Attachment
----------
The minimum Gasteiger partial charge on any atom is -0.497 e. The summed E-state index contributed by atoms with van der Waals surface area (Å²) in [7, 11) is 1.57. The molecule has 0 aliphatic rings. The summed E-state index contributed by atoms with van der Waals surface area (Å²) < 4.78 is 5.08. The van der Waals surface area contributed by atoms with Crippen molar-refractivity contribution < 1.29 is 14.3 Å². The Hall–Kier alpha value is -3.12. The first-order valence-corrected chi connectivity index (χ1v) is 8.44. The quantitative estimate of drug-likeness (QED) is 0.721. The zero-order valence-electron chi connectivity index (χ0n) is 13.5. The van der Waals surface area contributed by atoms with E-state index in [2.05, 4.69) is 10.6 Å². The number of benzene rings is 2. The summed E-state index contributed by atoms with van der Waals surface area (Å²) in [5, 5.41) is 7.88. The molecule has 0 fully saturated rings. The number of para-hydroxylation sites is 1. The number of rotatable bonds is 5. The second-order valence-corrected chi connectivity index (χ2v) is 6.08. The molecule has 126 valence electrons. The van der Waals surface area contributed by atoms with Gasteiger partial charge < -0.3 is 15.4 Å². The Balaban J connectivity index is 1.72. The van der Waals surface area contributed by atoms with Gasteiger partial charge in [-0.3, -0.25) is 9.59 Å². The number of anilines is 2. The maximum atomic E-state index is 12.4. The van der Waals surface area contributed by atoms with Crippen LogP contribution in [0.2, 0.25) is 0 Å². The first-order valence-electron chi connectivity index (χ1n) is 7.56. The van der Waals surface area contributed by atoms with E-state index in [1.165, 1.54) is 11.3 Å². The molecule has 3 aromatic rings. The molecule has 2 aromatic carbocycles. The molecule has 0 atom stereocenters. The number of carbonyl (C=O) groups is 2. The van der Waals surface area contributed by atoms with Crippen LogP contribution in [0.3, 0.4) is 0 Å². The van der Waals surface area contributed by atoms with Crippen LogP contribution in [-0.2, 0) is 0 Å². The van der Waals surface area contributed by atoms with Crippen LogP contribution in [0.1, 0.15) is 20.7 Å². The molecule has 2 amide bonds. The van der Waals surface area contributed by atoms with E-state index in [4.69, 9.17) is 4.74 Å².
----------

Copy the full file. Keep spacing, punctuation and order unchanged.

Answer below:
The minimum Gasteiger partial charge on any atom is -0.497 e. The summed E-state index contributed by atoms with van der Waals surface area (Å²) in [7, 11) is 1.57. The molecule has 0 aliphatic rings. The summed E-state index contributed by atoms with van der Waals surface area (Å²) < 4.78 is 5.08. The van der Waals surface area contributed by atoms with Crippen molar-refractivity contribution < 1.29 is 14.3 Å². The Hall–Kier alpha value is -3.12. The first-order valence-corrected chi connectivity index (χ1v) is 8.44. The quantitative estimate of drug-likeness (QED) is 0.721. The zero-order valence-electron chi connectivity index (χ0n) is 13.5. The van der Waals surface area contributed by atoms with E-state index in [2.05, 4.69) is 10.6 Å². The number of benzene rings is 2. The summed E-state index contributed by atoms with van der Waals surface area (Å²) in [5, 5.41) is 7.88. The molecule has 0 fully saturated rings. The number of para-hydroxylation sites is 1. The number of rotatable bonds is 5. The second-order valence-corrected chi connectivity index (χ2v) is 6.08. The molecule has 126 valence electrons. The van der Waals surface area contributed by atoms with Gasteiger partial charge < -0.3 is 15.4 Å². The Balaban J connectivity index is 1.72. The van der Waals surface area contributed by atoms with Gasteiger partial charge in [-0.3, -0.25) is 9.59 Å². The number of anilines is 2. The maximum atomic E-state index is 12.4. The van der Waals surface area contributed by atoms with Crippen LogP contribution in [0.2, 0.25) is 0 Å². The first-order valence-electron chi connectivity index (χ1n) is 7.56. The van der Waals surface area contributed by atoms with E-state index in [1.165, 1.54) is 11.3 Å². The molecule has 3 aromatic rings. The molecule has 2 aromatic carbocycles. The molecule has 0 atom stereocenters. The number of carbonyl (C=O) groups is 2. The van der Waals surface area contributed by atoms with Crippen LogP contribution in [0.3, 0.4) is 0 Å². The van der Waals surface area contributed by atoms with Crippen LogP contribution in [-0.2, 0) is 0 Å². The van der Waals surface area contributed by atoms with Crippen LogP contribution in [0.1, 0.15) is 20.7 Å². The molecule has 2 amide bonds. The van der Waals surface area contributed by atoms with E-state index in [4.69, 9.17) is 4.74 Å².